Marciulionis, during his time with the Sonics.
The Dinner: Beef Stroganoff, with beet salad, a freshly-baked roll, spicy carrots and bacon-fried onions at Cafe Yarmarka


The Other Dream Team Would Definitely Enjoy Lunch at Cafe Yarmarka

Marciulionis, during his time with the Sonics.
The Dinner: Beef Stroganoff, with beet salad, a freshly-baked roll, spicy carrots and bacon-fried onions at Cafe Yarmarka in Pike Place Market--all for under 10 bucks.

The Movie: The Other Dream Team at Harvard Exit, 807 E. Roy, Capitol Hill. Screens as part of the Seattle International Film Festival at 3 p.m. Sun., May 27 and 9 p.m. Thurs., May 31.

The Screenplate: In 1992, Lithuania participated in its first Olympics as a sovereign country. Its basketball team featured a number of marquee players from the old Soviet team that defeated the U.S. in '88, but had very little money for the Barcelona games. Having defected a few years earlier to play for the Golden State Warriors, star Lithuanian guard and ex-Sonic Sarunas Marciulionis helped convince the Grateful Dead to finance his team's journey. The band's generosity extended to the creation of tie-dye warmup shirts that the Lithuanians wore on the (bronze) medal stand, upstaging the gold won by America's "Dream Team," a squad that featured the likes of Michael Jordan, Charles Barkley, Larry Bird and Magic Johnson.

Featuring interviews with the likes of Bill Walton, Mickey Hart, and David Remnick, Marius Markevicius' Sundance-selected documentary has all the makings of a stellar addition to ESPN's 30 for 30 series, and that's where it may end up. But it could use a fresh edit first: While Lithuania's struggle for emancipation is critical to the story, Markevicius spends far too long recounting it, and his baffling decision to incorporate current basketball prospect Jonas Valanciunas into the picture eats up even more screen time that would have been better devoted to the games themselves, a section that seems hurried in the current cut.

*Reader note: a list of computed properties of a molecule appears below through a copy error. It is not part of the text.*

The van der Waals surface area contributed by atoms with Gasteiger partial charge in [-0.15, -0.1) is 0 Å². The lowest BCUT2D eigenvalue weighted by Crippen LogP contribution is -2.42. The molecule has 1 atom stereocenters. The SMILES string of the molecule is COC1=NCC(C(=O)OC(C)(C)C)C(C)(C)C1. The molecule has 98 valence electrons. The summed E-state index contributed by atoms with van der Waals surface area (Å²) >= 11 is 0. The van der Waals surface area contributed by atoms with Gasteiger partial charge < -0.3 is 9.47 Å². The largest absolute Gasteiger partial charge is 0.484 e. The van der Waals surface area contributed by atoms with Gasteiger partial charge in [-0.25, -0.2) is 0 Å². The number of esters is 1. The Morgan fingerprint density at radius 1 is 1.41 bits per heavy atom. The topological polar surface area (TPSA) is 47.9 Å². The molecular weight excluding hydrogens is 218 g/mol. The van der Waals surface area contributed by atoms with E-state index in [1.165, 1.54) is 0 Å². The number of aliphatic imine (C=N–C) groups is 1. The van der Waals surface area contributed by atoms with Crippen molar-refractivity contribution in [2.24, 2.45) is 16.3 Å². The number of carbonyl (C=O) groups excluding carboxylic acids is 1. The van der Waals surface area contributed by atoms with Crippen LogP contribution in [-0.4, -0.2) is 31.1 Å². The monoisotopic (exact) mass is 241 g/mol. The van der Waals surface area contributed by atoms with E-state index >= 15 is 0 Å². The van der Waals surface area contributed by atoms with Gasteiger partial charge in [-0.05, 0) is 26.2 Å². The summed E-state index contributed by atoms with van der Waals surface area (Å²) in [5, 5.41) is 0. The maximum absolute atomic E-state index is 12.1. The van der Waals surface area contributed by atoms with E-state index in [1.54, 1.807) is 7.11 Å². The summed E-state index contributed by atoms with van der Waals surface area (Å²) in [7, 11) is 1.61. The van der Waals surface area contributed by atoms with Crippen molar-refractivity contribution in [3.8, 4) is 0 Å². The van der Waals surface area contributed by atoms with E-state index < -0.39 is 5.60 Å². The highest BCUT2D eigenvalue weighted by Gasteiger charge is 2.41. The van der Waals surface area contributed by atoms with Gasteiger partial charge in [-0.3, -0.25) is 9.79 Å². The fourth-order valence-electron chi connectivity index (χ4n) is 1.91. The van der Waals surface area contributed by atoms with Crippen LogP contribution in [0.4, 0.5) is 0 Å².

But for true geeks of the hardwood, Markevicius cold have spent the duration of The Other Dream Team replaying highlights of 7'3" Lithuanian center Arvydas Sabonis in his prime, and it still wouldn't have been enough. Had Sabonis, who later played with the Portland Trailblazers, started his NBA career in his prime versus when he was 31 and already stricken with bum wheels, he'd be mentioned in the same breath as Russell and Chamberlain, only with a game more like Walton's.

Sabonis was hardly the portrait of health, and not just because of his on-court ailments. As a wonderful profile in Sports Illustrated recounted:

Eventually, he developed more than a passing relationship with a bottle of vodka, a condition that former SI writer Curry Kirkpatrick memorably labeled as "Stolichnaya elbow." That sounds like the most groaningly obvious stereotype, the stolid Eastern Bloc-er pickling himself with the national drink, but that doesn't mean it isn't true. I heard the same priceless Sabonis/vodka story from both Marciulionis and Dallas Mavericks general manager Donnie Nelson, who was an assistant coach on the Lithuanian team that won a bronze medal at the 1992 Barcelona Olympics.

After the Lithuanians defeated the Unified team for the bronze -- a victory fraught with meaning since the Unifieds represented, to the Lithuanians, the very Soviet empire against which they had fought for their independence -- the closing ceremonies were still hours away. "That's far too much time for a Lithuanian," Nelson told me, smiling. Sabonis drank so prodigiously in his postgame celebration that he was unable to roust himself for the appearance on the medal stand and was later found spreading his own version of Glasnost in the dorm of the Russian women's Olympic team.

But a giant such as Sabonis, who recently survived a heart attack, cannot subsist on vodka alone, which would have doubtless led he and his teammates to Cafe Yarmarka had they scrimmaged in Seattle. There, the main dish is but one component in the construction of a deep bench of Eastern European chow.

Sabonis would likely order Beef Stroganoff to provide a hearty base for his boozing, along with a side of sour cream. At Yarmarka, there are five side items and three sauces -- and you can order them all, at no extra cost. You also get a salad, which should undoubtedly be the creamy beet varietal they produce.

Service is swift and chipper, and actual Russians patronize what amounts to a glorified lunch counter. Anytime folks of the ethnicity a restaurant is focusing on deem the food authentic enough to shell out money for, that's a fine sign.

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